American pastor Brian Sauvé sent Twitter into uproar with a post about how women dress on social media this week. Here Woman Alive’s editor Tola-Doll Fisher explains why she thinks he should be more focused on developing personal wisdom than telling others how to dress.
A few days ago, a tweet by a US based Christian pastor went viral: “Dear Ladies, There is no reason whatsoever for you to post pictures of yourself in low cut shirts, bikinis, bra and underwear, or anything similar—ever. Not to show your weight loss journey. Not to show your newborn baby. Not to document your birth story. - Your Brothers”
When I checked this morning, the post, which in the world of social media would be termed ‘click bait’, had garnered a thousand retweets, 7.5k likes and had been quoted 21,000 times. And in case you were in any doubt, the thousands of “Dear Brian” response tweets were not by people who agreed with his comment. Even brand giant Adidas got involved saying: “Dear Brian – All bodies should be celebrated and supported, without shame or exception. –Adidas”.
I’m currently taking a hiatus from social media, and I don’t miss it, so when this was sent on to me I sighed out loud. This is exactly the kind of unhelpful tweet that we Christians love to post to show other people the right way to live. However, whether or not you agree with the sentiment in this post – is this really the right way to go about it?
I’m a writer, author and editor in my current career path, but once upon a time I was a model and still do model occasionally. I remember at 18, walking for a brand that had designed what they called a modern wedding dress. It was a cream lace shift that only just reached the top of my thighs. It looked amazing and I had no trouble wearing it on the catwalk. I say that to explain my position as someone who has no issue with pictures of women (or men) dressed – or undressed as his tweet seems to imply – as Brian describes.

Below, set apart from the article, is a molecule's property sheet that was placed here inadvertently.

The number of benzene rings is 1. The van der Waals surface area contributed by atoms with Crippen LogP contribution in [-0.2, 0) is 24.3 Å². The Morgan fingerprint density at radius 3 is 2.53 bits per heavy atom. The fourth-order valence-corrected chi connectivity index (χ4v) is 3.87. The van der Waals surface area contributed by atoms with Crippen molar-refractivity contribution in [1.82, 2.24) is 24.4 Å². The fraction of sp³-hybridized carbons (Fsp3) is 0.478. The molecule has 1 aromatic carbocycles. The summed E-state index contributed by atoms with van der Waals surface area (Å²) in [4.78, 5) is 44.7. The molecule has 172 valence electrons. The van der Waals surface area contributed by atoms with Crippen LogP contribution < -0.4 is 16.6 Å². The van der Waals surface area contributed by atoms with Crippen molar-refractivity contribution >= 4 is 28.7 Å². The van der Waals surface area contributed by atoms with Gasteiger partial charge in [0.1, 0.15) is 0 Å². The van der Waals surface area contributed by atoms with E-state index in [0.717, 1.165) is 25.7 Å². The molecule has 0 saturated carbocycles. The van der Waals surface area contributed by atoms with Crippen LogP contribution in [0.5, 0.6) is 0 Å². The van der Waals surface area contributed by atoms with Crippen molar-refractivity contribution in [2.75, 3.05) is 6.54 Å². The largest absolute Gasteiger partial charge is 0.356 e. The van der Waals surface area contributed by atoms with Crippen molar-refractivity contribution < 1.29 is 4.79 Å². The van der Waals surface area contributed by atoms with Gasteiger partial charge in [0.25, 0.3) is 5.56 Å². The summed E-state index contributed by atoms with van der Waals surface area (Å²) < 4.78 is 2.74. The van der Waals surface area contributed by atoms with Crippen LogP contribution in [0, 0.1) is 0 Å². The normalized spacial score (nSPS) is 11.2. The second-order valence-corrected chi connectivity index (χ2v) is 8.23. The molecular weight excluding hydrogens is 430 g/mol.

Brian Sauvé describes himself in his Twitter bio as: “Christian pastor, husband, father of 5, and classical school founder”. Imagine someone who knows nothing of the Christian faith coming across this tweet and it being their first impression of a Christian.
In the current worldly climate it seems particularly unwise for a man to be making comments about what a woman should or should not be doing with her body. And in our biblical landscape I would argue that it is equally unwise – damaging even.
A few years ago when I was writing my book, I really felt God speak to me about the words I use. As a writer, God has given me the gift of communication and he let me know that I was to use them wisely and to build people up rather than bring them down. The scripture he led me to was this: “Do not let any unwholesome talk come out of your mouths, but only what is helpful for building others up according to their needs, that it may benefit those who listen” (Ephesians 4:29).
Imagine someone who knows nothing of the Christian faith coming across this tweet and it being their first impression of a Christian.
Many of us Christians will focus on the first part as it pertains to foul language or blasphemy. But what about the second part? If we ran Brian’s words through the filter of this passage, I think we’d find it wanting. We live in a world and (western) culture where posting images of ourselves has become incredibly normal. We post first thing in the morning and last thing at night before we go to bed and as the call for ‘authenticity’ becomes stronger, showing ourselves ‘just as we are’ has become de rigueur.
I’m not going to pretend I know what God would think about the way we present ourselves on social media with regards to clothing (or lack thereof) but I do know what God says about how we speak to one another. Proverbs 12:18 reads, “The words of the reckless pierce like swords, but the tongue of the wise brings healing” and in Proverbs 6:24: “Gracious words are a honeycomb, sweet to the soul and healing to the bones.”
These are passages from a book teaching us about wisdom and I would argue that Brian Suavé’s tweet is sorely lacking in that area. Conviction is the Holy Spirit’s job, it is far from ours to point fingers and judge. And if Brian is trying to win souls for Christ with his platform I would suggest he remembers this.